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Illustration results for perplexity

Contributed By:
David Fox
 
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C.H.Mackintosh wrote: “There is power in the presence of a risen Savior to solve our difficulties, remove our perplexities, calm our fears, ease our burdens, dry our tears, meet our every need, tranquilize our minds and satisfy every craving of our hearts.”

 
Contributed By:
Ray Navarro
 
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It was a dark and stormy night.

You could hear the thunder in the distance. Bats flapped their wings in the darkness of the night.
There the castle stood. The wolves were howling; the trees were swaying in the wind as it whistled.

And inside the castle, a faint light shown…from a laboratory.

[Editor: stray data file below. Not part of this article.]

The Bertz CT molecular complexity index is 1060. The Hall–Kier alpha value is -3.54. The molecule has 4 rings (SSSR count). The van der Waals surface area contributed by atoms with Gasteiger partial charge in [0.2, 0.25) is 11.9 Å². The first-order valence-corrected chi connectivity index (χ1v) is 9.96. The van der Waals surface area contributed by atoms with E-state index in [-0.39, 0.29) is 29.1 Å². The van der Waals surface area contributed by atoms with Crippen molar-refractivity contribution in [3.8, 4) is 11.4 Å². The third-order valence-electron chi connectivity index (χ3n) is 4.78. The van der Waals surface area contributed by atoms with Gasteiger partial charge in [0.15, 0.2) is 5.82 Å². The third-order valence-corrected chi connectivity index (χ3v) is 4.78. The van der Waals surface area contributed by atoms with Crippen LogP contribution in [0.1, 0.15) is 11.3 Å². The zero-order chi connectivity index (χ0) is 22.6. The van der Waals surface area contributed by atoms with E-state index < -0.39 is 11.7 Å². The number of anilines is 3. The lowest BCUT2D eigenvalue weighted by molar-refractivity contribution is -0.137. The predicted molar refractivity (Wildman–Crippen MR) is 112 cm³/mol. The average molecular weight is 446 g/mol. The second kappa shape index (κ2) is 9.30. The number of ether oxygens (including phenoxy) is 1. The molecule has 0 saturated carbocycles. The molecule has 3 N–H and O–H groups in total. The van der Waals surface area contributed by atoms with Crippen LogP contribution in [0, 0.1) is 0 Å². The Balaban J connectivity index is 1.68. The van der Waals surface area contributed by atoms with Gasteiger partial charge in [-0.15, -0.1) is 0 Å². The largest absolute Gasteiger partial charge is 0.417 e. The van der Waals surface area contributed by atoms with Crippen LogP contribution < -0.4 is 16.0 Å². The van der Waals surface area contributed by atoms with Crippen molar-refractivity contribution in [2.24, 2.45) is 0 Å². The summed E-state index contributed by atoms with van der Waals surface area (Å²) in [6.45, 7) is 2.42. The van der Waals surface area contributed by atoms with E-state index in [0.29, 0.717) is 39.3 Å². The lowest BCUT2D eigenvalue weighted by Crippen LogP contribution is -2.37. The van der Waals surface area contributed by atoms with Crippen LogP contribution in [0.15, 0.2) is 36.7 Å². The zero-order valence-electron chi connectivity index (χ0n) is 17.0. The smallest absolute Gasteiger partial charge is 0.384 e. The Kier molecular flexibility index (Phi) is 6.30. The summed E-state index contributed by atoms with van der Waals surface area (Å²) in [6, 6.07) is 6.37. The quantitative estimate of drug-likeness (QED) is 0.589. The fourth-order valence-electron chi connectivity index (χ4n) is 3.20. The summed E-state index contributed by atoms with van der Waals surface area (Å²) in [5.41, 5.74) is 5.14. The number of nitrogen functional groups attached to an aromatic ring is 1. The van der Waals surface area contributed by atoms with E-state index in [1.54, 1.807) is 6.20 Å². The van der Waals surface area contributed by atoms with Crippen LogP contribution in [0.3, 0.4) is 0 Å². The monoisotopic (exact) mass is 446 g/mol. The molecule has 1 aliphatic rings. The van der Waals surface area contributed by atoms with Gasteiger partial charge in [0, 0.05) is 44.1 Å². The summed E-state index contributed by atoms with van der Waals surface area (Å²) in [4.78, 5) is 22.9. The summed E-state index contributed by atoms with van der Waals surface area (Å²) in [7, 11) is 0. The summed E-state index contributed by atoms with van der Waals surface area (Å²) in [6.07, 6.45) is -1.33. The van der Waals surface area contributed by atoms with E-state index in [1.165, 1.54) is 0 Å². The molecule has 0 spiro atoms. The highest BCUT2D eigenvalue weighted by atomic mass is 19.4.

This was the laboratory of the one and only, the maddest
scientist of them all…the laboratory of the infamous Dr. Emil Van-Gelical!

A rat ran across the granite floor as a daunting figure appeared in the light. It was Dr. Van Gelical himself with his white laboratory coat stained with the evidence of his notorious experiements.

His eyes were glowing with mad delight as he gazed upon the table in the middle of the room, covered with a white sheet.

Under the sheet lay a human-like form.

Suddenly, Dr. Evan Gelical shouted:

"Igor, come quickly! We have much to do!"

Irregular footsteps were heard coming down from the stairs.
In a moment appeared Igor, a hunchback with tattered clothes and a candelabrum in one hand and a big cardboard box in the other.

"Yes master…here is everything you ordered. All is ready!"

"Very good. Bring all the materials to the table Igor. Now we begin….the experiment!

Thunder was heard in the distance while Igor dragged the box towards the table.

"Tonight I will conduct the greatest experiment of my career. Tonight shall be my greatest triumph ever!"